An investigation into battery fires in Tesla Model S electric cars has been opened by the US government's car safety watchdog.
The National Highway Traffic Administration launched its investigation after fires broke out in two cars in America. On both occasions the drivers were unhurt in the incidents, which occur when undercarriage of the car strikes metal debris on the road, piercing the batteries and causing a thermal reaction.
More than 13,000 cars in the US are set to be affected by the probe. Tesla has sold 19,000 of the 2013 model worldwide.
Experts have said that batteries held beneath the passenger compartment can cause arcing and sparks if the quarter-inch-thick metal shield is damaged.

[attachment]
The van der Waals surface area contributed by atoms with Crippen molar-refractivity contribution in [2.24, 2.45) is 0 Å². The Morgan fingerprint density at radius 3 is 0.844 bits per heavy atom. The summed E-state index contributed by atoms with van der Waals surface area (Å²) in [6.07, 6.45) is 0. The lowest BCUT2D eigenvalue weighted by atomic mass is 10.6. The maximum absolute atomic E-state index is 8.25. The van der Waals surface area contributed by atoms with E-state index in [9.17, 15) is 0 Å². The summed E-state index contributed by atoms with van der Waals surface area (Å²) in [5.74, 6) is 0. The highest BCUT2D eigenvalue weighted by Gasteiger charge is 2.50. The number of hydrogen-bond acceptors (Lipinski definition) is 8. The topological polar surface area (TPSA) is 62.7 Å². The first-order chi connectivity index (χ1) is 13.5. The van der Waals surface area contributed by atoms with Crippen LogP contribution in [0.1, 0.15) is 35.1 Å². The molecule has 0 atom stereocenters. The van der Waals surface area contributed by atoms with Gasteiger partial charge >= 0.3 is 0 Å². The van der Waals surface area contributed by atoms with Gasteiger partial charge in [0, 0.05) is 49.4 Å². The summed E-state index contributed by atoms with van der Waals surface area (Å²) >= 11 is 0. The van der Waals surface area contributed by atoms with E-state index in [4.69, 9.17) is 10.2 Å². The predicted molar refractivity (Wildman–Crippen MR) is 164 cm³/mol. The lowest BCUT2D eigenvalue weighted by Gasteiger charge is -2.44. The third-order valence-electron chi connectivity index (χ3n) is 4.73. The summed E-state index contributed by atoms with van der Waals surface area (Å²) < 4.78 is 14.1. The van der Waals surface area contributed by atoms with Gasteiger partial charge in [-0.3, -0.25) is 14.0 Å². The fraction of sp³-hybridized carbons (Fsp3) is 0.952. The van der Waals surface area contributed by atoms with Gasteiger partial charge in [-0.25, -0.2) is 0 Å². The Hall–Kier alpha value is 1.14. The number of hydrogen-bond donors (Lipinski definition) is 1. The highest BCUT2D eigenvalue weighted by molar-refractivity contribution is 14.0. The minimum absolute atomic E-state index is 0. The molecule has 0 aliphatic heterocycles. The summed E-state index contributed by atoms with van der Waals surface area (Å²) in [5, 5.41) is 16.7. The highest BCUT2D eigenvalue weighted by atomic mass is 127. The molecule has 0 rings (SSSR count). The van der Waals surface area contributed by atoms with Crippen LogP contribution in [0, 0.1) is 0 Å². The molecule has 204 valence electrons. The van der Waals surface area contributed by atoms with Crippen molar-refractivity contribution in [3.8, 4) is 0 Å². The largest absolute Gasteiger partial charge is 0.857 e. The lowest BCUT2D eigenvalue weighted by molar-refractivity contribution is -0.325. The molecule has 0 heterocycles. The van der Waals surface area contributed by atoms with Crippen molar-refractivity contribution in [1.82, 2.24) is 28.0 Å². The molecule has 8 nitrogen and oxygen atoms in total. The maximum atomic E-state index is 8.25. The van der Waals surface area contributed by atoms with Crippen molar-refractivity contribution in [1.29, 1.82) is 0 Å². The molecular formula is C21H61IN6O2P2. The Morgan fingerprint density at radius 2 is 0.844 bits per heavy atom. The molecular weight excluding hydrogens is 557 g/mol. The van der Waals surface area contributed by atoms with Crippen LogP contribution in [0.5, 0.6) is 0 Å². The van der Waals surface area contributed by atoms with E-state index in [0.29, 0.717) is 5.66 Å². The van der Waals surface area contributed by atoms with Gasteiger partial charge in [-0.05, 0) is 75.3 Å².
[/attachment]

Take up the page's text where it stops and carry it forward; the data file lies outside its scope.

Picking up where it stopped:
The preliminary investigation will evaluate the potential risks associated with undercarriage strikes on Tesla cars. Should the National Highway Traffic Administration find that undercarriage strikes are likely to cause a problem they could issue a recall, although a decision is likely to be months away.
The manufacturer had asked the government to investigate the risk, even though its cars are far less likely to catch fire than petrol-powered vehicles, chief executive Elon Musk said.
"While we think it is highly unlikely, if something is discovered that would result in a material improvement in occupant fire safety, we will immediately apply that change to new cars and offer it as a free retrofit to all existing cars," he said.
Copyright Press Association 2013